A simple order of Szechuan noodles comes with silky sesame sauce and piles of flavor. Kevin Marple

Restaurants

Sichuan Folk Brings the Heat

The Plano restaurant captures the essence of its namesake region.

When the yearning strikes for Szechuan food, it’s for soft, sweet eggplant; noodles topped with a rubble of tingly chiles; broths floating with a logjam of peppers. It shouldn’t be so hard to find the numbing, tingling ma la blend—the double-punch of sensations—so particular to the region’s spice. I had been seeking these flavors and coming up empty-handed in the usual spots, even when bunches of red chile peppers hung like devil’s horns as décor. The tingling of the infamous Szechuan peppercorn never did materialize, or only fleetingly—a chimera. It is not the only defining characteristic of the cuisine. But at times, I was finding it bewilderingly easy to avoid altogether. And then I found Sichuan Folk. 

Sichuan Folk opened three years ago, holding casual court on the corner of the shopping strip in Plano where H Mart draws a following for its Asian produce and Mozart Bakery lures with its red-bean buns and matcha cake. The atmosphere may be no-frills and the service may be cheerfully rushed. But Sichuan Folk captures the essence of its namesake region with its mesmerizing layers of aromatic heat. It’s there in the divine rendition of garlicky Yu Shan eggplant that gives in utterly to silky tenderness. It’s there in won tons flopped in Szechuan sauce, perhaps the best I’ve had in the city. And in a starting dish of Szechuan noodles with the cling of an earthier sesame-based sauce.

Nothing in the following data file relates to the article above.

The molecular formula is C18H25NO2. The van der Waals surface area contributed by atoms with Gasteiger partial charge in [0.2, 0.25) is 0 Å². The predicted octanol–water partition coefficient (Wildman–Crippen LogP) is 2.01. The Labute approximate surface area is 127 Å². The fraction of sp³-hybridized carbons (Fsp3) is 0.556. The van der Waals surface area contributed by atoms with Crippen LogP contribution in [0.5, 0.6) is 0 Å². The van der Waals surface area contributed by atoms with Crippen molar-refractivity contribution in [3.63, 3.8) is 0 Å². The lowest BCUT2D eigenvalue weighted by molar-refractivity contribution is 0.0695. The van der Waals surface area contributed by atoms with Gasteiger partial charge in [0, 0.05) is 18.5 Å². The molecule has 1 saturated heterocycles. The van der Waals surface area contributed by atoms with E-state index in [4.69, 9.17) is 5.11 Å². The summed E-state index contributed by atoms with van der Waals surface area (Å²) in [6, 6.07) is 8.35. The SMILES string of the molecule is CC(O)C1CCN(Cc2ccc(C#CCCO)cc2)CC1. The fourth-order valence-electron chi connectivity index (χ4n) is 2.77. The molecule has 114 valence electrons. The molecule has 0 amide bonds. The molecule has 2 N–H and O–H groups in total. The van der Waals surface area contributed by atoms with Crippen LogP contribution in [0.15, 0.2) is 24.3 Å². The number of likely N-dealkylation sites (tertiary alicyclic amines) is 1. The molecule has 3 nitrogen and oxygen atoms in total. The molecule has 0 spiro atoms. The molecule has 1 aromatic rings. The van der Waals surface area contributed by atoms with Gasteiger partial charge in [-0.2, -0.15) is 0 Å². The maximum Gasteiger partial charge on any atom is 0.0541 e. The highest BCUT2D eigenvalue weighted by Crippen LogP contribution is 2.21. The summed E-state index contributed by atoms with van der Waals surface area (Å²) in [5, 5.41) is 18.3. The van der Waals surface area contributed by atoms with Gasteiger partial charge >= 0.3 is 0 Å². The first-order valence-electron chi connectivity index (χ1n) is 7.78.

Sichuan Folk also distinguishes itself by excelling at hot pots, which come as a yin-yang of mild or spicy broths in which you can cook proteins and vegetables that jut out of the broth like flotsam. One pot will do for a whole table.

The kitchen brings in live frogs (they also serve the less-tender frozen) for the hot pot with crunchy bamboo stems and lotus root. My dining partner and I could not—like the couple next to us—coolly dig in to the fiery mass, distractedly spitting out tiny frog bones onto side plates while checking out phones. We beat a chastened retreat to cold appetizers from the case: crunchy pig’s ear, slicked and slicked with chile oil, muddled cucumbers, and wriggly wood ear mushrooms.

When our server forgot my chrysanthemum tea, I didn’t mind. I was happy I had finally found a place that respected the boldness and nuance of Szechuan flavors. My lips were still pleasantly abuzz an hour later. I dreamed that night of eggplant and won tons. 

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